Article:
Analysis: Why the games industry should embrace Bitcoin

Bitpay’s European marketing manager Wouter Vonk recently worked with Jagex to help them integrate bitcoin into Runescape. Here, he discusses the payment method’s future in games

With numerous players in the gaming industry, such as Xbox Live, Zynga, BigFish, Jagex and Twitch, all attracted to bitcoin’s ability to make in-game purchases more efficient and secure, it’s not surprising that adoption of the cryptocurrency is gathering pace.

The industry is already experiencing massive change, partly due to the rise of mobile and tablet gaming, but also as a result of games changing from being products to services that constantly evolve after launch.Gamers can provide studios with instant feedback and help to shape their favourite titles post-release.

Pricing models have also changed. High Street retailers can still expect to have sold-out pre-orders for titles such as Call of Duty and FIFA, but these are the outliers. The average price of a game in the iTunes App Store is actually just $0.68, and 90 per cent of apps are made available for free. Even the biggest games studios are now creating freemium games heavily weighted towards in-app purchases, in an attempt to reclaim shrinking margins.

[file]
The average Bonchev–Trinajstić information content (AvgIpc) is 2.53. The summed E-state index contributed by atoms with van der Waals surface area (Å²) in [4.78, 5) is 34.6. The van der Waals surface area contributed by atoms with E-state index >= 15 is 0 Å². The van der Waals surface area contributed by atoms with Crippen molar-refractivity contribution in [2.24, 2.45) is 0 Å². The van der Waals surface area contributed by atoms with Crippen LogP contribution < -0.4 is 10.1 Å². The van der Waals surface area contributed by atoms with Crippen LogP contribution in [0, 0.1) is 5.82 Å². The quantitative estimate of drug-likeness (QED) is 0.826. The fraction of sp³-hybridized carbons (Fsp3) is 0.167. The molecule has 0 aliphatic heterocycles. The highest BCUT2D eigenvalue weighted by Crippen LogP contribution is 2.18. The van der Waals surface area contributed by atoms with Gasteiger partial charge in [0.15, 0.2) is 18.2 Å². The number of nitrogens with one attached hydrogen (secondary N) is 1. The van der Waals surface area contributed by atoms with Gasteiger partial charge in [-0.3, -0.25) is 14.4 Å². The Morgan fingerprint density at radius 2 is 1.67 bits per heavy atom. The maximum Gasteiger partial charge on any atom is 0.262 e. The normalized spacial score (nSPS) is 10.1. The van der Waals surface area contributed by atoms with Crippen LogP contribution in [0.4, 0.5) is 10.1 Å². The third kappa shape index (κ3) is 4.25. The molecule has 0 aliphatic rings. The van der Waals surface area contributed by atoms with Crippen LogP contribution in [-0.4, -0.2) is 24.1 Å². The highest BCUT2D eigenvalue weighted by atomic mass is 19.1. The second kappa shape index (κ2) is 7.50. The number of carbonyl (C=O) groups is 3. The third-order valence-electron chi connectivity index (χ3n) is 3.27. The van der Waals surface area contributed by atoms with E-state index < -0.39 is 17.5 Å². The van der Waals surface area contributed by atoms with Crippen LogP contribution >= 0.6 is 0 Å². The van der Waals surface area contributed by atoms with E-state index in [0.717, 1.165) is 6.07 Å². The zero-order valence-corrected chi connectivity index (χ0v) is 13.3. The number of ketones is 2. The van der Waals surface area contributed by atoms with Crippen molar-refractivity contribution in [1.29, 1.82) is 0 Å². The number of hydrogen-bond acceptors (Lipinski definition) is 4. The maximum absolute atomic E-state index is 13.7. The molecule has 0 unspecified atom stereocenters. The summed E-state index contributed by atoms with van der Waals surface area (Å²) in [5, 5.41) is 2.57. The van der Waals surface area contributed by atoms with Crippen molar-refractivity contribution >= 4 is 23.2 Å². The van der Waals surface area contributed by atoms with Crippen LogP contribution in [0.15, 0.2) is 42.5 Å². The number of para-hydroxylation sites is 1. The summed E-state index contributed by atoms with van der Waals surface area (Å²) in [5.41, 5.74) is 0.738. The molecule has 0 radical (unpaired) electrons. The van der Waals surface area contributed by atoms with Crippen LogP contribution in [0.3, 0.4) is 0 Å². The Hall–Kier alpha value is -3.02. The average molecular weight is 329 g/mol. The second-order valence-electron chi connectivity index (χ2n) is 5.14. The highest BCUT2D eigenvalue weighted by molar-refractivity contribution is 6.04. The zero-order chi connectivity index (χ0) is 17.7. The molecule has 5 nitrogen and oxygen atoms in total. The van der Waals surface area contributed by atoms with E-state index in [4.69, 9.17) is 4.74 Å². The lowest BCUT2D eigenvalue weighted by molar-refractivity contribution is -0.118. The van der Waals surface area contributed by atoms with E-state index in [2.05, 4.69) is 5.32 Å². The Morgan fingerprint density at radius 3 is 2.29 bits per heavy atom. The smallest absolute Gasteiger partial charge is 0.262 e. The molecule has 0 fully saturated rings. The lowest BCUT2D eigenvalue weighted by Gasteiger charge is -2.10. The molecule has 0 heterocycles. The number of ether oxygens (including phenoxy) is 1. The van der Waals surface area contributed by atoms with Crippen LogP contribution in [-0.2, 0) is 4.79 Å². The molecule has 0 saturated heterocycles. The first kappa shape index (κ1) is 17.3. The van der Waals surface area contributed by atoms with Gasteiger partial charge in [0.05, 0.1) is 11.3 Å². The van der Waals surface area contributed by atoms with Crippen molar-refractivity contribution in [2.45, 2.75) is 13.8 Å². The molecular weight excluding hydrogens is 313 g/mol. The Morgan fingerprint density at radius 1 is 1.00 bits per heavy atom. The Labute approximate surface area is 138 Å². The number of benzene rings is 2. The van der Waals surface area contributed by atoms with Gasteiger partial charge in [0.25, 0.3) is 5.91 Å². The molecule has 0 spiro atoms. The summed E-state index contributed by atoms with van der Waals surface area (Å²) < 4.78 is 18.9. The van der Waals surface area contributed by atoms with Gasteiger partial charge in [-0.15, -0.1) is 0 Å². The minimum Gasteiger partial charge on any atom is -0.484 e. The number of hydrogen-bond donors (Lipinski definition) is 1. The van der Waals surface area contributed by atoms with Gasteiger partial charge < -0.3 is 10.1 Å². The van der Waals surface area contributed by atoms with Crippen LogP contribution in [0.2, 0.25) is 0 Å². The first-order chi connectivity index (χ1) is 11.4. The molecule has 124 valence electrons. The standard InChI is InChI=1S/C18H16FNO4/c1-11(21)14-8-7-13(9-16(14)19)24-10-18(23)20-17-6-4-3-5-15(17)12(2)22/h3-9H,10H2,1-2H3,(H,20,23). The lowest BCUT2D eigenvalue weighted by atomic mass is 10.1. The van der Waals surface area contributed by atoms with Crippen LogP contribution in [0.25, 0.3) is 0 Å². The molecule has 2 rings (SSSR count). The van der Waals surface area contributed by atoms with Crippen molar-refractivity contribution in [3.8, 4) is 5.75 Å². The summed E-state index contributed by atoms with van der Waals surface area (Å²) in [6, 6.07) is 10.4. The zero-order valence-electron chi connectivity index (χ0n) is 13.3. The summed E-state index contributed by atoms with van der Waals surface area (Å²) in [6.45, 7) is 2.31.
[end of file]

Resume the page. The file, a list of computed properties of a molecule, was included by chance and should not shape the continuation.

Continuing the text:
Swrve’s 2014 Monetization Report found that 67 per cent of in-game purchases were for amounts between $1 (65p) and $5 (3.24), and that the average transaction value was just $5.94 (3.85). These small payment amounts often see developers paying 15 per cent or more in fees.

Bitcoin can enable games companies to accept in-app transactions with no transaction fees. Payments are also completely borderless, meaning that they can be sent from anywhere in the world, to anywhere in the world, without incurring bank charges or conversion costs.

Transactions become easier for the gamer, too. Jagex, whose portfolio of online games uses a freemium model for content and cosmetic items, has started using bitcoin. Historically a user would use a credit card or gift card, but with bitcoin payments it could be just as easy as getting a payment address and sending away.


The recent spike in news of mass credit card leaks is just one more reason why there is increasing demand from consumers for alternative payment methods. But fraudulent purchases and credit card chargebacks are a massive headache for games companies as well and, as bitcoin transactions are non-reversible, games companies may see the virtual currency as a way of protecting their revenues.

Bitcoin can also help parents manage their children’s in-game spending; with parents starting to dispense allowances in bitcoins, having a bitcoin in-game purchasing model should do away with children running up big credit card bills.

Bitcoin payments could offer parents a way to give children an online wallet with a small amount of funds to spend on games and in-game purchases, teaching them how to be responsible digital citizens.

As long as it continues to make sense for the games industry to adopt bitcoin as its new currency, it is likely that we will see more developers integrating bitcoin into their games.

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